APPEAL from the Circuit Court of McHenry County; the Hon.
JAMES H. COONEY, Judge, presiding.
MR. PRESIDING JUSTICE SEIDENFELD DELIVERED THE OPINION OF THE COURT:
Upon his plea of guilty, the defendant was convicted of aggravated incest (Ill. Rev. Stat. 1971, ch. 38, par. 11-10) and sentenced to 3 years' probation. After completing almost two-thirds of his probationary period the defendant was charged with similar acts of aggravated incest involving his adopted daughter. After a hearing his probation was revoked and he was sentenced to 5-15 years in the penitentiary. He appeals, contending that the classification of father-daughter incest as aggravated incest is arbitrary and discriminatory and therefore unconstitutional. He also argues that the sentence is excessive for the original offense and, in fact, punishes him for subsequent offenses.
Defendant's challenge to the constitutionality of the statute is not an issue which we may properly review. Defendant pled guilty to the statutory charge of aggravated incest, raising no question as to the constitutionality of the statute, and thereafter did not appeal from his conviction. It is clearly established that where there is no appeal from a judgment of conviction that judgment cannot be reviewed on an appeal from an order revoking probation. (People v. Fitzgerald (1975), 25 Ill. App.3d 973, 975.) This is true even where a defendant seeks to challenge the constitutionality of the statute under which he was originally convicted. People v. Johnson (1973), 12 Ill. App.3d 511, 512.
• 1, 2 Defendant is further barred from raising the issue because he has sought to do so for the first time in a court of review and without having presented the question to the trial court. (People v. Amerman (1971), 50 Ill.2d 196, 197.) Although the defendant does not cite People v. Frey (1973), 54 Ill.2d 28 (consolidated with People v. Mirmelli (1973), 54 Ill.2d 28), we briefly note that in People v. Graves (1974), 23 Ill. App.3d 762, the court indicated that Frey had impliedly overruled Amerman, with the attendant result that the constitutional issue could now be considered for the first time on appeal. We do not agree that Amerman has been overruled. In Frey, the defendant had preserved the constitutional question of the validity of the Illinois Abortion statute by a motion to dismiss his indictment in the trial court. Following the decision of the United States Supreme Court in Roe v. Wade (1973), 410 U.S. 113, 35 L.Ed.2d 147, 93 S.Ct. 705, the Illinois Supreme Court consolidated Mirmelli's case and ruled on the constitutional issue raised therein despite his failure to first raise the issue in the trial court. This, however, does not justify the conclusion that Amerman was thereby overruled.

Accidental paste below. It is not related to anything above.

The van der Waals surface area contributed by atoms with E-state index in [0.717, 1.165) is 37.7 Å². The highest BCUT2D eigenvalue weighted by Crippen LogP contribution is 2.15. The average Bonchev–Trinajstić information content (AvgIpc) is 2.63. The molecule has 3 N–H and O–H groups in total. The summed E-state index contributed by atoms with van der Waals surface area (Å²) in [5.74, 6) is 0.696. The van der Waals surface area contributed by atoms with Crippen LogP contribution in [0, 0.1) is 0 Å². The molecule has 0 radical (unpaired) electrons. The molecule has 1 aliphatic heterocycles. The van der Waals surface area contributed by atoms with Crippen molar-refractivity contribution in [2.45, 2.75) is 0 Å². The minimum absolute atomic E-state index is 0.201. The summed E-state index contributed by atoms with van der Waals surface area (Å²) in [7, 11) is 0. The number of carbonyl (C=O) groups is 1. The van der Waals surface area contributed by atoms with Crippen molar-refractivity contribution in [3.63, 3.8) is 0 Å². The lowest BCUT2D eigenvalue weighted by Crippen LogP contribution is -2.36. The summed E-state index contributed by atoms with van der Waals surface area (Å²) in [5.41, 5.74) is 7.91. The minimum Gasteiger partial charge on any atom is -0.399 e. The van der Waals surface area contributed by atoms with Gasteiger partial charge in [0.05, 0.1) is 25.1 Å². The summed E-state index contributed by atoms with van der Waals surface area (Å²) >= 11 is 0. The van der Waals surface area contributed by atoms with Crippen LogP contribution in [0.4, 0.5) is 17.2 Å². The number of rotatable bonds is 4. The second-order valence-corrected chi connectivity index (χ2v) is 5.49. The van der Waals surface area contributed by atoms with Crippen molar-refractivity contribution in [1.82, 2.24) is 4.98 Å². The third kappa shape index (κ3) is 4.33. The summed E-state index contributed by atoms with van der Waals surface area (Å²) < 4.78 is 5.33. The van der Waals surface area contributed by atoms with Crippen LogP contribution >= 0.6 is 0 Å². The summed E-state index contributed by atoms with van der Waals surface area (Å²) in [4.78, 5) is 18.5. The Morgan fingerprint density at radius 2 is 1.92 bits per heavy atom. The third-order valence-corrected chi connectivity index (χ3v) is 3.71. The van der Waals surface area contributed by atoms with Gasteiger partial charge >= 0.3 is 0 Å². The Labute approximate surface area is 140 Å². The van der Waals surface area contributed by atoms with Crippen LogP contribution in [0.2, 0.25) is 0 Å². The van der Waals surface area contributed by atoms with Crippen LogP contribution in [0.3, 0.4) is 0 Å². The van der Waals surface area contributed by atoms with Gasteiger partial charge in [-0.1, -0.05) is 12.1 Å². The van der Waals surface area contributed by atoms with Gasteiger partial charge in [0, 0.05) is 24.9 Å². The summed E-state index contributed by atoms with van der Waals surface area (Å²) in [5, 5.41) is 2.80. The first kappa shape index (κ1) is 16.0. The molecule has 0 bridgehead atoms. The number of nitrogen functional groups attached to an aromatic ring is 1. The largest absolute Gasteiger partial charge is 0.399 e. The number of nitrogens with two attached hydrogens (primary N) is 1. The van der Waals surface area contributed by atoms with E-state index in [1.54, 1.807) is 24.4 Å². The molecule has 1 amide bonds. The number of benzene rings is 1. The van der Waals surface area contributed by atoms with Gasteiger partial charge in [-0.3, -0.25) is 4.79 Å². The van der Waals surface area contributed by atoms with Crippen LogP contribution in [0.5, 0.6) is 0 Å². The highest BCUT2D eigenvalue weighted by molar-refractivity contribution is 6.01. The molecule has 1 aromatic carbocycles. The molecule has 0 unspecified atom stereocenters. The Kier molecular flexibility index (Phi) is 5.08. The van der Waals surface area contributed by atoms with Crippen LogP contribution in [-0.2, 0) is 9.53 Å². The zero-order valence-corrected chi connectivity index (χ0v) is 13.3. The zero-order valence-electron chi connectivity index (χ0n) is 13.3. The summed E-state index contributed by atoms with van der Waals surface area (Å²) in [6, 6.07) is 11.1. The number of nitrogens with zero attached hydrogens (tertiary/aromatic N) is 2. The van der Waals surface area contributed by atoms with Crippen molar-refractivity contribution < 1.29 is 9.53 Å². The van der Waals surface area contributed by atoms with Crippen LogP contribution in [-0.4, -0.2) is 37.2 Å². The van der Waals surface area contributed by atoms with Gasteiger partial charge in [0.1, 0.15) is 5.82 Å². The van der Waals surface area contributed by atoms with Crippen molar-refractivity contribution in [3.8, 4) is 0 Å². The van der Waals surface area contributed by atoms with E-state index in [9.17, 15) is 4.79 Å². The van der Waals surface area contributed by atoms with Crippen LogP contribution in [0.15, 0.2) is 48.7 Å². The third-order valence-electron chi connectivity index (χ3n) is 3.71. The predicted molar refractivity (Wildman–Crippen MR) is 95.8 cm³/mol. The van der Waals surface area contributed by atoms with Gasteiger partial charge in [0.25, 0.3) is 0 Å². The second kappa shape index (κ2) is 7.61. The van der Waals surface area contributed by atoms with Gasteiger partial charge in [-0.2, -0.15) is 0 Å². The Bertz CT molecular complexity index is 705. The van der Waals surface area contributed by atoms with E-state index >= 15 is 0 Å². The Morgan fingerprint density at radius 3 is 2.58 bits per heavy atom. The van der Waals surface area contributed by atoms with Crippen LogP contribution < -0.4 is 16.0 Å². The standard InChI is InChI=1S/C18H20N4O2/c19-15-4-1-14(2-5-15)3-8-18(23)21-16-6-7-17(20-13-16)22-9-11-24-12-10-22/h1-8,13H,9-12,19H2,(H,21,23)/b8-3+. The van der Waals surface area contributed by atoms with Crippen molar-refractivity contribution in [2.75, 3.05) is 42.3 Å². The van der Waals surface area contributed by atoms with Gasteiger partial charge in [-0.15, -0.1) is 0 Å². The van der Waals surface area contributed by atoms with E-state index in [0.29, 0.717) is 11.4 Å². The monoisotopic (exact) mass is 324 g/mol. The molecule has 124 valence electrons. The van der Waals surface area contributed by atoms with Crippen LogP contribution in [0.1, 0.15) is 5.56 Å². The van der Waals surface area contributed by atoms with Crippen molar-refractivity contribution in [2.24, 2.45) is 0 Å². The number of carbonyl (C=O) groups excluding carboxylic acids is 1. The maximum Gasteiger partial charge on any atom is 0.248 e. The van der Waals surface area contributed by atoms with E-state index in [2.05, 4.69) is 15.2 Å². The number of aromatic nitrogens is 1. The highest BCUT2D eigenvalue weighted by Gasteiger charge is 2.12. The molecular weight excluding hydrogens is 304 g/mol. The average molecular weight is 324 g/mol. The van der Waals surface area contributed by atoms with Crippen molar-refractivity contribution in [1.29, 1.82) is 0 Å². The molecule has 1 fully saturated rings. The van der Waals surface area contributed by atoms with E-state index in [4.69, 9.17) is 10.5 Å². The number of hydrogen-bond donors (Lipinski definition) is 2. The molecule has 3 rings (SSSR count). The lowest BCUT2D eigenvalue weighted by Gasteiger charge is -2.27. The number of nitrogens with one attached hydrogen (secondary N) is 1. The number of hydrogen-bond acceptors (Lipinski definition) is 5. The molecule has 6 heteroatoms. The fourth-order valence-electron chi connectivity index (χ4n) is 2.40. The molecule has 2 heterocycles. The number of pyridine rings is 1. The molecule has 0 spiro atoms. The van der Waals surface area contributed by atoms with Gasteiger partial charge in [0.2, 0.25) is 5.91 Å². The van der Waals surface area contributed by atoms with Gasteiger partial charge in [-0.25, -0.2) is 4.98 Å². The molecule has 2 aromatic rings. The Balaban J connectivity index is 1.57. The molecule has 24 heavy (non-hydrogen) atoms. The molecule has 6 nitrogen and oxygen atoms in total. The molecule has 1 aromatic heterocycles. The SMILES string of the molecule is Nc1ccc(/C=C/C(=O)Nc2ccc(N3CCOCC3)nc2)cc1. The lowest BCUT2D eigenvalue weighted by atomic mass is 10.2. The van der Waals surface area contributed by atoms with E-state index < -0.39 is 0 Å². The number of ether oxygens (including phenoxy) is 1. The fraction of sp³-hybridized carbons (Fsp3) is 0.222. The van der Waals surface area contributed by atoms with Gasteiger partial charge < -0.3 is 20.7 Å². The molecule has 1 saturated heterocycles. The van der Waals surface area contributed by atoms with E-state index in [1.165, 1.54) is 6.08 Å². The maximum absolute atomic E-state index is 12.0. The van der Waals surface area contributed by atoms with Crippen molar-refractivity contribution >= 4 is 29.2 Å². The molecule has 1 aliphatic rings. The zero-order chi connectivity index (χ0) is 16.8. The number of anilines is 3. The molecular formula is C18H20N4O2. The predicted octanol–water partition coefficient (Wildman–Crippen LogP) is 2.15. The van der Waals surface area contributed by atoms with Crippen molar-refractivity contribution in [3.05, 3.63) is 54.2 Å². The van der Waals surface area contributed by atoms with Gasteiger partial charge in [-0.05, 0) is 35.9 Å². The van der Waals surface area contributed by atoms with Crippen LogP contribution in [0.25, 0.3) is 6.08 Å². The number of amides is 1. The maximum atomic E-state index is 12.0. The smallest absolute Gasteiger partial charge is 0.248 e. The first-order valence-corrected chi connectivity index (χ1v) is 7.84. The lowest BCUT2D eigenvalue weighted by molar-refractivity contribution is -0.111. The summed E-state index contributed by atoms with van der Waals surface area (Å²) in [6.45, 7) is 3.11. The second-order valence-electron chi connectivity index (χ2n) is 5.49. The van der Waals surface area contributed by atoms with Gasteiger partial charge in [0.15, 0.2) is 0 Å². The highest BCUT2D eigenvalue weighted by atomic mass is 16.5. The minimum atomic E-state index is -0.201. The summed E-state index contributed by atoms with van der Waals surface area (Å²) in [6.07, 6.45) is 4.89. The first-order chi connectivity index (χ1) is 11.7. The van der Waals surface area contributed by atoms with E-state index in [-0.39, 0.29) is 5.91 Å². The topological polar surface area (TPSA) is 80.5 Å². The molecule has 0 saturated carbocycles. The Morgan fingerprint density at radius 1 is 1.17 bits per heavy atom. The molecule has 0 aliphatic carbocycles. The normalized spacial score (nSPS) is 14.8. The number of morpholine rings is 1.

It is only where the unconstitutionality of a statute has first been established that it becomes a matter of fundamental justice to apply the ruling to subsequent (or consolidated) cases on appeal even though the issue has not been raised in the trial court. This is illustrated by People v. Sarelli (1973), 55 Ill.2d 169, which was reviewed by the Illinois Supreme Court after the opinions in Frey and Mirmelli. In Sarelli, the court applied People v. McCabe (1971), 49 Ill.2d 338, which had held the marijuana statute unconstitutional, to excuse a waiver in a post-conviction proceedings even though the issue had not been raised by Sarelli in the trial court or on direct review. The Sarelli opinion did not refer to either Amerman or Frey. Yet, if Frey had overruled Amerman the supreme court could merely have held that the voidness of the statute was a jurisdictional question which could be raised at any time; the opinion, however, made no such reference. We are in agreement with the holding in People v. Nelson (1975), 26 Ill. App.3d 227, 230, that the Frey-Mirmelli case has not overruled Amerman. *fn1